It's hard to believe that we have less than two weeks left until Christmas day … after all we been reminded that it was coming since August at many places.
Last week the Newton County Water and Sewerage Authority stepped up to the plate and hit a home run.
The way we see it there is plenty of blame to go around in regards to the Ferguson issue.
We are taking the advice of Newton football announcer Bill Dolan when he says "Ram fans get on your feet," and we urge the rest of Newton County to do the same.
Some good decisions by Newton County in the past have led to a current situation where we have a reliable water supply. The supply is such that if the theoretical doors of the county were to be shut right now, we probably would have plenty of water for the use of our children and grandchildren.
"Regard your soldiers as your children, and they will follow you into the deepest valleys. Look on them as your own beloved sons, and they will stand by you even unto death!"
"Let each citizen remember at the moment he is offering his vote that he is not making a present or a compliment to please an individual - or at least that he ought not so to do; but that he is executing one of the most solemn trusts in human society for which he is accountable to God and his country."
Throughout the generations, whenever there has been an election, there has been some form of dirty politics used to sway the voters mind.
Congratulations Kenneth Hanson. It's a great honor and great testament to your hard work that you were named Newton County School System's 2015 Teacher of the Year.
At Tuesday's Board of Commissioners public meeting, Commissioner John Douglas made a motion to defund The Center for Community Preservation and Planning. Thank goodness there was no second, and this ill-conceived motion died.
It seems that over the last six years, we as a country have had to endure one scandal after another; distrust in any government entity is at the highest it has been in most of our lifetimes.
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The Covington City Council voted this past week to add a code officer to its staff. The city currently has only one officer.
It's time for a change on the 2050 Plan - both to the document itself and officials' approach in presenting it to the public.
One of the cornerstones of pride in the Newton County community is that we have our own hospital; and throughout its existence the taxpayers have supported its development.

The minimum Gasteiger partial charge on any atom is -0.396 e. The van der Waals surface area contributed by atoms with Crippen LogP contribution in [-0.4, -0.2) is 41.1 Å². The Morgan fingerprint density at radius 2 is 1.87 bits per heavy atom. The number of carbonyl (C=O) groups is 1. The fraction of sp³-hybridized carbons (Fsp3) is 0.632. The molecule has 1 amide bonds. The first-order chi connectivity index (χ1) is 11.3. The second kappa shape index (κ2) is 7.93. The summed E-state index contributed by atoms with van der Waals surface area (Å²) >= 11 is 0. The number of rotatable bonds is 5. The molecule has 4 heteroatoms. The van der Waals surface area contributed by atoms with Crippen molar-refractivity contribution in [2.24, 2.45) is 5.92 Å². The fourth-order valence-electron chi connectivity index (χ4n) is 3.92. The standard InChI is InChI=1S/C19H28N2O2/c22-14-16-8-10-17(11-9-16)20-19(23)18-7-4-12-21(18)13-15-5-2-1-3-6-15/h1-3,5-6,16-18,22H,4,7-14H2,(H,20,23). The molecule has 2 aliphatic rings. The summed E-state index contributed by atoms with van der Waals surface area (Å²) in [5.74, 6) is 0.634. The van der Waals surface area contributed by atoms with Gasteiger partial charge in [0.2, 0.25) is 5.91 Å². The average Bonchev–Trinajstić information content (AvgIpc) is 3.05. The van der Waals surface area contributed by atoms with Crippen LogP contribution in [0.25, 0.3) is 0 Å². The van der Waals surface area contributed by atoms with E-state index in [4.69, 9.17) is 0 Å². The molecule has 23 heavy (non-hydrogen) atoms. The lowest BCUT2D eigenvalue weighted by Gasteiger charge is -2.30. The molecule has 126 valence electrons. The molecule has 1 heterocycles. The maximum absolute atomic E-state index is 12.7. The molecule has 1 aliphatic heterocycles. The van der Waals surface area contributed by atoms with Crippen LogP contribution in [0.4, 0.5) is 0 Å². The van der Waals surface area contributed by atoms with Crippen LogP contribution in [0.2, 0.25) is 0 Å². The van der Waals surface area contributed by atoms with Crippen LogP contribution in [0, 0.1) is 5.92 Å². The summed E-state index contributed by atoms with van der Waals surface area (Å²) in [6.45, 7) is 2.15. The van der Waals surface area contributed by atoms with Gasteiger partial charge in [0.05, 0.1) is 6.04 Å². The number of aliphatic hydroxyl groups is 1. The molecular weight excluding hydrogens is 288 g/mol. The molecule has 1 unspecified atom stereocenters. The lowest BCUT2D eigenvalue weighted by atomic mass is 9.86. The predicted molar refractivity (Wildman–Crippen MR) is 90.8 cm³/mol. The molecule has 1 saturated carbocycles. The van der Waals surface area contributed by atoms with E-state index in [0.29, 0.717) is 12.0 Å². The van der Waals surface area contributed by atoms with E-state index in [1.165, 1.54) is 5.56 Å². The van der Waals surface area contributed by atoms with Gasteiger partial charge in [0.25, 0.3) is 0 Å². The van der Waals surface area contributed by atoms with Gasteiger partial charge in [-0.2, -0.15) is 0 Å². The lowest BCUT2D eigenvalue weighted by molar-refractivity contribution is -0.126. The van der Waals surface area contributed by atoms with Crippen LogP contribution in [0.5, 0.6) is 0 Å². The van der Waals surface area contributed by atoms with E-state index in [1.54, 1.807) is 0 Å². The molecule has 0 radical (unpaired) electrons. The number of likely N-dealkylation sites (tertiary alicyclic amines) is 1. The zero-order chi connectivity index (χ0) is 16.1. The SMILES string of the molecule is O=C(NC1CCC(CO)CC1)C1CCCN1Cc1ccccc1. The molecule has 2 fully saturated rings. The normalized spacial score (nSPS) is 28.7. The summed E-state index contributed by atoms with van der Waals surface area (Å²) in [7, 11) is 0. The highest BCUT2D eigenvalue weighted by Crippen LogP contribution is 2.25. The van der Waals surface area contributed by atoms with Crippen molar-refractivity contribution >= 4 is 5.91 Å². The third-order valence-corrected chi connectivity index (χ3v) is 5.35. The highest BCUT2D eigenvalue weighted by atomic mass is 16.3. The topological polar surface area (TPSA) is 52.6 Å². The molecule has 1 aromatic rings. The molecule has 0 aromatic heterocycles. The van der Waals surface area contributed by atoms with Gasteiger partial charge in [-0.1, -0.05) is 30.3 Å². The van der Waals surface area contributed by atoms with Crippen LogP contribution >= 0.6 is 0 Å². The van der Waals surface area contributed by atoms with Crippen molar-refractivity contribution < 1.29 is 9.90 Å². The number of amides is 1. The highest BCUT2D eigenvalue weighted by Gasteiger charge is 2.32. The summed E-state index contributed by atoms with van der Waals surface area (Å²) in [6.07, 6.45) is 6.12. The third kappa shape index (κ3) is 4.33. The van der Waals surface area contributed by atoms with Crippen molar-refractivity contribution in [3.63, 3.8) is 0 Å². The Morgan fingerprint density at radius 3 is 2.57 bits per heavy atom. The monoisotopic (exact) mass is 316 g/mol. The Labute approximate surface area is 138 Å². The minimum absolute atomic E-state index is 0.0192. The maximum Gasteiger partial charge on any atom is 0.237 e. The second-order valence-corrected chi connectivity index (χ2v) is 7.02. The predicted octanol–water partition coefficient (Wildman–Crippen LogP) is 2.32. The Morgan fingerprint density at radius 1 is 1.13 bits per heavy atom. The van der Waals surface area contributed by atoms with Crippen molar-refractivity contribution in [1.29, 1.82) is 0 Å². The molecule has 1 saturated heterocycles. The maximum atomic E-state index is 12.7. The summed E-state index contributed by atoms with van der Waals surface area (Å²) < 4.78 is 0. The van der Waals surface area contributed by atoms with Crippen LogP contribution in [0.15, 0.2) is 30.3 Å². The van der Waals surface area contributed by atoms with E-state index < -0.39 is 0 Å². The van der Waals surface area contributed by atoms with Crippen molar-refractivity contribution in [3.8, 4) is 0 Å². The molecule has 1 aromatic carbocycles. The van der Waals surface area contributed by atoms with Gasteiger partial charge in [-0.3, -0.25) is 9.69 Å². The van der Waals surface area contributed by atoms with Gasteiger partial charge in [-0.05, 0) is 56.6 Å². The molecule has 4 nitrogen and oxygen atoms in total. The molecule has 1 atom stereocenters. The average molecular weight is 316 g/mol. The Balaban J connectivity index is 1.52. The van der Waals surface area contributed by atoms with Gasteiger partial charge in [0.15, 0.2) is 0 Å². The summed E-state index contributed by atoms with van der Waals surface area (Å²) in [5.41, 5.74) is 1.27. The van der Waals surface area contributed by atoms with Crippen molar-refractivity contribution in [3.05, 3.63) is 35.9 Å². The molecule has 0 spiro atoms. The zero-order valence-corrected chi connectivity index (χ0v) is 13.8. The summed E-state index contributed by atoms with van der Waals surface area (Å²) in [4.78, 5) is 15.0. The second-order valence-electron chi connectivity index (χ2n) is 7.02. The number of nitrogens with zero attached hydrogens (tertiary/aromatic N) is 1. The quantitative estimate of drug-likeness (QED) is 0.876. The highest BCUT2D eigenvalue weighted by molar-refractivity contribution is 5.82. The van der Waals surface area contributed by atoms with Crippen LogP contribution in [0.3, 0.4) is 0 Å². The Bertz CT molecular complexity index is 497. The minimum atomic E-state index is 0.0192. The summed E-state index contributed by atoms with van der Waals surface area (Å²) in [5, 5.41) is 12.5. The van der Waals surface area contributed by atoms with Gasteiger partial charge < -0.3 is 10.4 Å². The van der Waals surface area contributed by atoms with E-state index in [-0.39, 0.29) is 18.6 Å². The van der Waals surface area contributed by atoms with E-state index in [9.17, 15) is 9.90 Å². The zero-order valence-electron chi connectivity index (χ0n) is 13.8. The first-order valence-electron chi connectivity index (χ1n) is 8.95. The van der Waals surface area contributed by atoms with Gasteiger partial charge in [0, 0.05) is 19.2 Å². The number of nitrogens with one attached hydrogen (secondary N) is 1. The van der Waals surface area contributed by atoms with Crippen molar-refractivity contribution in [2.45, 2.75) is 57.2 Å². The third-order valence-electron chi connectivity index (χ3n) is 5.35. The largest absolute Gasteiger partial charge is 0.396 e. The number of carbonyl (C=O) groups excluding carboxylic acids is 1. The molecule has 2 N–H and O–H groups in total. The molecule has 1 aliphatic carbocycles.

We realize that voting Tuesday, four full days away, is the farthest thing from your mind right now. But you need to make it first in your mind.
The first public hearing for the 2050 Plan was held Monday night, giving the public an opportunity to let themselves be heard.
Here's some of what we have heard from concerned citizens over the last two weeks:
There is one person in town that we doubt that anyone who knows him could ever question his passion for the things he believes in.
We are grateful that the long holiday weekend passed, and despite all the people and activities occurring with the Fourth of July festivities, there were no major reports of injuries associated with beverage consumption, firework exhibitions or rowdy behavior.
We are never happy to see groups come into our community, especially on holidays, to set up shop for a week or two and sell products that rob profits from our local merchants who pay taxes on a regular basis.
"Our founders got it right when they wrote in the Declaration of Independence that our rights come from nature and nature's God, not from government."
Our community is planning to celebrate the Fourth of July in a grand way today.
During the recent primary election, many of Newton County's voters didn't show up. They paid no concern to who would represent them and a minority of the county's voters bothered to head toward the polls.
The final year of CRCT scores for grades three-eight throughout the state were released this week. Did we score high or low? It seems like a little bit of both.
Ten years ago a group of people got together, politicians and concerned citizens alike, and made a decision that Newton County, inevitably, was going to grow.
Kudos goes out to local community activist Vivian Harris. Through her determination and countless efforts, a part of Oxford – and America's history – has been preserved in print.